“Everything is fire, killing, bombarding, from Libya to Syria to Iraq to Yemen, to Saudi Arabia, Bahrain… it’s not a spring,” Archbishop Thomas Meram told Vatican Radio.
It is hard to say whether there is hope for justice and equity in the Middle East, Meram said. “I don’t think the Arab Spring – I would say Arab Winter – there’s no Spring.”
Meram is Chaldean Catholic Archbishop of Urmya, and Deputy President of the Iranian Bishops Conference.
The persecution goes back “1400 years,” to the origins of Islam, Meram said.
Meram was invited to Rome by Pope Francis, who convened a meeting of Cardinals on Monday to address the ongoing crisis in the Middle East.
Pope Francis said he wanted to dedicate this meeting to an “issue that is close to my heart,” namely the Middle East and, in particular, the situation of Christians in the region.
In his address to the gathering, Francis expressed his distress over the predicament of many Christian believers who are finding it harder and harder to remain in the Middle East. “We cannot resign ourselves to thinking about the Middle East without Christians,” the Pope said, “who for two thousand years have confessed the name of Jesus.”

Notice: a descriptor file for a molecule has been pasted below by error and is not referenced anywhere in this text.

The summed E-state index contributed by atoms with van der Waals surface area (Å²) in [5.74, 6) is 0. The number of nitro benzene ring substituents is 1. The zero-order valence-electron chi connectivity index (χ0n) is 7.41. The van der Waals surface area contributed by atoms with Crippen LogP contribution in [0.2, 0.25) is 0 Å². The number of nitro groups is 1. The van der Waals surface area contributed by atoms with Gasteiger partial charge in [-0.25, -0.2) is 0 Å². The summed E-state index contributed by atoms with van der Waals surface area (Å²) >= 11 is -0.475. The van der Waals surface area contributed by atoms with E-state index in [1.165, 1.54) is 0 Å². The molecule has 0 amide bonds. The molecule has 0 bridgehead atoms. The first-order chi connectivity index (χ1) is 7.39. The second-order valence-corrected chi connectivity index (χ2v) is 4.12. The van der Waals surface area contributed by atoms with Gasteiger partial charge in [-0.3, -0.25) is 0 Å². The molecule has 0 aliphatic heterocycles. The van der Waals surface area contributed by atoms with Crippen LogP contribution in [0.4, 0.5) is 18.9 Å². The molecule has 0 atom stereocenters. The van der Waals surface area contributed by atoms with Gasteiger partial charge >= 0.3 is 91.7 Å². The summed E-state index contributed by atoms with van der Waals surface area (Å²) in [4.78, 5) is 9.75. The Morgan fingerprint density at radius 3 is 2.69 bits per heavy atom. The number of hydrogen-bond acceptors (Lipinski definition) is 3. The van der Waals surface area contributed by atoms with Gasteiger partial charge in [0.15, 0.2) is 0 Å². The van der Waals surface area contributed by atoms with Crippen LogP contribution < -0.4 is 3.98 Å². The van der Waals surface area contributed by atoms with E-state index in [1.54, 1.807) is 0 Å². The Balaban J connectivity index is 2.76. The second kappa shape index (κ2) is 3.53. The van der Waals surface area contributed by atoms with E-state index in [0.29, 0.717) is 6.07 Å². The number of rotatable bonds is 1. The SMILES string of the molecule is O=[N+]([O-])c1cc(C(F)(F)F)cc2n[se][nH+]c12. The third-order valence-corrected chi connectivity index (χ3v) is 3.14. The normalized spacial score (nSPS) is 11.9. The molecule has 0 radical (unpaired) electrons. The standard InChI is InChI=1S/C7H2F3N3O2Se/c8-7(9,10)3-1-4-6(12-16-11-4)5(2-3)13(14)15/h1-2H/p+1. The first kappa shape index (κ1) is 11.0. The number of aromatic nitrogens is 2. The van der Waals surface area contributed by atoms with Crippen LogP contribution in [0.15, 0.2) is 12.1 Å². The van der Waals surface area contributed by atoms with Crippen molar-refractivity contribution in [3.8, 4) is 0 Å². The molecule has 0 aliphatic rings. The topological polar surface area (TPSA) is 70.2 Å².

“Recent events, especially in Iraq and Syria, are very troubling,” the Pope said. “We are witnessing a phenomenon of terrorism of previously unimaginable dimensions. Many of our brothers and sisters are being persecuted and have had to leave their homes in a brutal way.”
Francis went on to say that it seems that many have lost “an awareness of the value of human life. It seems as if the person no longer matters and can be sacrificed to other interests. And unfortunately all of that meets with so much indifference.”
Commenting on the same theme, Archbishop Meram said that “a Middle East without its Christians would be like a garden without flowers.”
It does not help that Christians have been described as “kaafir” or infidels for the last fourteen hundred years, says Meram. “That’s not good.”
But the situation in the Middle East requires more a cosmetic fix, stresses Meram. An entire change of mentality is necessary. “You have to change your teaching in the schools regarding the minorities, Christian or non-Christian – to respect the human being,” he said.
The state must also separate itself from religion, he said. “And it’s very hard I think. They cannot do it.”